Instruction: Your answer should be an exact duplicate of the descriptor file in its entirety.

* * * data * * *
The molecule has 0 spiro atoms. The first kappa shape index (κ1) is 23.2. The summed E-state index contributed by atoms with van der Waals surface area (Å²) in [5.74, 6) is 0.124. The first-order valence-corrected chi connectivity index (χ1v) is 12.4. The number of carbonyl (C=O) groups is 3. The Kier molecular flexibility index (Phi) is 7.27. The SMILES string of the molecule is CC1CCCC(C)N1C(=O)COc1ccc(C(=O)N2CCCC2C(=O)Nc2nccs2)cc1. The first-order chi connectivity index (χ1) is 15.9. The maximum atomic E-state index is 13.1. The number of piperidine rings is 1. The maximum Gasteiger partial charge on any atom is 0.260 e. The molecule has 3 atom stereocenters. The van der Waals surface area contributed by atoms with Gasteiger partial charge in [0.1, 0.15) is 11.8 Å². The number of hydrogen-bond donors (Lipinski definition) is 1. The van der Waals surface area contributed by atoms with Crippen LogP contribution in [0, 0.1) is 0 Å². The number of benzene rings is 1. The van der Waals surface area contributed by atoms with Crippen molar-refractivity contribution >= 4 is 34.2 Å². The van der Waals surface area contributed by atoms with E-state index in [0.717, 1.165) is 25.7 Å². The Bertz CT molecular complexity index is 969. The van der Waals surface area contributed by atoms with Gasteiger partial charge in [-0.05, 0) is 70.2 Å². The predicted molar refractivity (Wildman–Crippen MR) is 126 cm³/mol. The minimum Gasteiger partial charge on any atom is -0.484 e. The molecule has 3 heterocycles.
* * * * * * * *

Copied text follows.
The molecule has 0 spiro atoms. The first kappa shape index (κ1) is 23.2. The summed E-state index contributed by atoms with van der Waals surface area (Å²) in [5.74, 6) is 0.124. The first-order valence-corrected chi connectivity index (χ1v) is 12.4. The number of carbonyl (C=O) groups is 3. The Kier molecular flexibility index (Phi) is 7.27. The SMILES string of the molecule is CC1CCCC(C)N1C(=O)COc1ccc(C(=O)N2CCCC2C(=O)Nc2nccs2)cc1. The first-order chi connectivity index (χ1) is 15.9. The maximum atomic E-state index is 13.1. The number of piperidine rings is 1. The maximum Gasteiger partial charge on any atom is 0.260 e. The molecule has 3 atom stereocenters. The van der Waals surface area contributed by atoms with Gasteiger partial charge in [0.1, 0.15) is 11.8 Å². The number of hydrogen-bond donors (Lipinski definition) is 1. The van der Waals surface area contributed by atoms with Crippen LogP contribution in [0, 0.1) is 0 Å². The number of benzene rings is 1. The van der Waals surface area contributed by atoms with Crippen molar-refractivity contribution >= 4 is 34.2 Å². The van der Waals surface area contributed by atoms with E-state index in [0.717, 1.165) is 25.7 Å². The Bertz CT molecular complexity index is 969. The van der Waals surface area contributed by atoms with Gasteiger partial charge in [-0.05, 0) is 70.2 Å². The predicted molar refractivity (Wildman–Crippen MR) is 126 cm³/mol. The minimum Gasteiger partial charge on any atom is -0.484 e. The molecule has 3 heterocycles.